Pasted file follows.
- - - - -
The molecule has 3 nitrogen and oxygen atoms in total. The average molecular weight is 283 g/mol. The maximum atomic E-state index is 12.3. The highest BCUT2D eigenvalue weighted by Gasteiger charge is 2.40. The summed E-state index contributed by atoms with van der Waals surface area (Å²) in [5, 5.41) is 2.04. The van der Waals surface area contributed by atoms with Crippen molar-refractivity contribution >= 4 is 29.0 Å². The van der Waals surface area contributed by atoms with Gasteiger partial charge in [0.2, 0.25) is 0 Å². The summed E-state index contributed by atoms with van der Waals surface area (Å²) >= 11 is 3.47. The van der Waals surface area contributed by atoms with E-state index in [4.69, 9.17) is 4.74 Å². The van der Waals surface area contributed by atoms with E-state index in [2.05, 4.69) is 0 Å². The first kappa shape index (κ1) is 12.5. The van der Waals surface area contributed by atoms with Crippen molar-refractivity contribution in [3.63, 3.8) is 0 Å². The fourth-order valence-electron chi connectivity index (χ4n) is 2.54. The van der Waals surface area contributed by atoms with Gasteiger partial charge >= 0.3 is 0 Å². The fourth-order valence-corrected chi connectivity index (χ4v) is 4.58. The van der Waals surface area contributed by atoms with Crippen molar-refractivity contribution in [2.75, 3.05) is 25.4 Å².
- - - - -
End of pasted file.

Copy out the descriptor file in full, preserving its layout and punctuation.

The molecule has 3 nitrogen and oxygen atoms in total. The average molecular weight is 283 g/mol. The maximum atomic E-state index is 12.3. The highest BCUT2D eigenvalue weighted by Gasteiger charge is 2.40. The summed E-state index contributed by atoms with van der Waals surface area (Å²) in [5, 5.41) is 2.04. The van der Waals surface area contributed by atoms with Crippen molar-refractivity contribution >= 4 is 29.0 Å². The van der Waals surface area contributed by atoms with Gasteiger partial charge in [0.2, 0.25) is 0 Å². The summed E-state index contributed by atoms with van der Waals surface area (Å²) >= 11 is 3.47. The van der Waals surface area contributed by atoms with E-state index in [4.69, 9.17) is 4.74 Å². The van der Waals surface area contributed by atoms with E-state index in [2.05, 4.69) is 0 Å². The first kappa shape index (κ1) is 12.5. The van der Waals surface area contributed by atoms with Crippen molar-refractivity contribution in [3.63, 3.8) is 0 Å². The fourth-order valence-electron chi connectivity index (χ4n) is 2.54. The van der Waals surface area contributed by atoms with Gasteiger partial charge >= 0.3 is 0 Å². The fourth-order valence-corrected chi connectivity index (χ4v) is 4.58. The van der Waals surface area contributed by atoms with Crippen molar-refractivity contribution in [2.75, 3.05) is 25.4 Å².